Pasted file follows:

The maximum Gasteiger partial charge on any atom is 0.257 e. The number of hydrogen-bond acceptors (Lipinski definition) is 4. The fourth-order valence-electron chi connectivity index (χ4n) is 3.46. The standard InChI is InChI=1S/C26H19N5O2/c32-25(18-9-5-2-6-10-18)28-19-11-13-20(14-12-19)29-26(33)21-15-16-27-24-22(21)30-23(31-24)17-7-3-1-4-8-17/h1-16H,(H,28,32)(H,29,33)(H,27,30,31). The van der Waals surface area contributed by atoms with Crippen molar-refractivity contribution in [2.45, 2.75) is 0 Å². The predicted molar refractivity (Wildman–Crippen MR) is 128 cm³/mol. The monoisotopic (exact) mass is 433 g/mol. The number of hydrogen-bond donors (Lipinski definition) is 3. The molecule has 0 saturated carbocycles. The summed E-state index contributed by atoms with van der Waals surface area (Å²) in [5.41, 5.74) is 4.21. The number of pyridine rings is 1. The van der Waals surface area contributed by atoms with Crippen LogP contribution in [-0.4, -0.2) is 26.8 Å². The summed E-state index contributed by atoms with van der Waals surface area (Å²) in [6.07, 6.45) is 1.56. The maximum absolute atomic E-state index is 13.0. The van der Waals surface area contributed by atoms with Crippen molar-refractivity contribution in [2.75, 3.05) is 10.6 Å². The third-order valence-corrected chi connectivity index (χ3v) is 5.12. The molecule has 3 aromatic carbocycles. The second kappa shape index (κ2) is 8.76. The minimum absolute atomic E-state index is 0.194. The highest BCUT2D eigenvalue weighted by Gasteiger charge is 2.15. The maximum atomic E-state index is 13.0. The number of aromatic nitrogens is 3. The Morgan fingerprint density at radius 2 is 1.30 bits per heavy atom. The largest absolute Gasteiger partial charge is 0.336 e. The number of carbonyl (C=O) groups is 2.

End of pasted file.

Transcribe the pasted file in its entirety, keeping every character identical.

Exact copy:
The maximum Gasteiger partial charge on any atom is 0.257 e. The number of hydrogen-bond acceptors (Lipinski definition) is 4. The fourth-order valence-electron chi connectivity index (χ4n) is 3.46. The standard InChI is InChI=1S/C26H19N5O2/c32-25(18-9-5-2-6-10-18)28-19-11-13-20(14-12-19)29-26(33)21-15-16-27-24-22(21)30-23(31-24)17-7-3-1-4-8-17/h1-16H,(H,28,32)(H,29,33)(H,27,30,31). The van der Waals surface area contributed by atoms with Crippen molar-refractivity contribution in [2.45, 2.75) is 0 Å². The predicted molar refractivity (Wildman–Crippen MR) is 128 cm³/mol. The monoisotopic (exact) mass is 433 g/mol. The number of hydrogen-bond donors (Lipinski definition) is 3. The molecule has 0 saturated carbocycles. The summed E-state index contributed by atoms with van der Waals surface area (Å²) in [5.41, 5.74) is 4.21. The number of pyridine rings is 1. The van der Waals surface area contributed by atoms with Crippen LogP contribution in [-0.4, -0.2) is 26.8 Å². The summed E-state index contributed by atoms with van der Waals surface area (Å²) in [6.07, 6.45) is 1.56. The maximum absolute atomic E-state index is 13.0. The van der Waals surface area contributed by atoms with Crippen molar-refractivity contribution in [2.75, 3.05) is 10.6 Å². The third-order valence-corrected chi connectivity index (χ3v) is 5.12. The molecule has 3 aromatic carbocycles. The second kappa shape index (κ2) is 8.76. The minimum absolute atomic E-state index is 0.194. The highest BCUT2D eigenvalue weighted by Gasteiger charge is 2.15. The maximum atomic E-state index is 13.0. The number of aromatic nitrogens is 3. The Morgan fingerprint density at radius 2 is 1.30 bits per heavy atom. The largest absolute Gasteiger partial charge is 0.336 e. The number of carbonyl (C=O) groups is 2.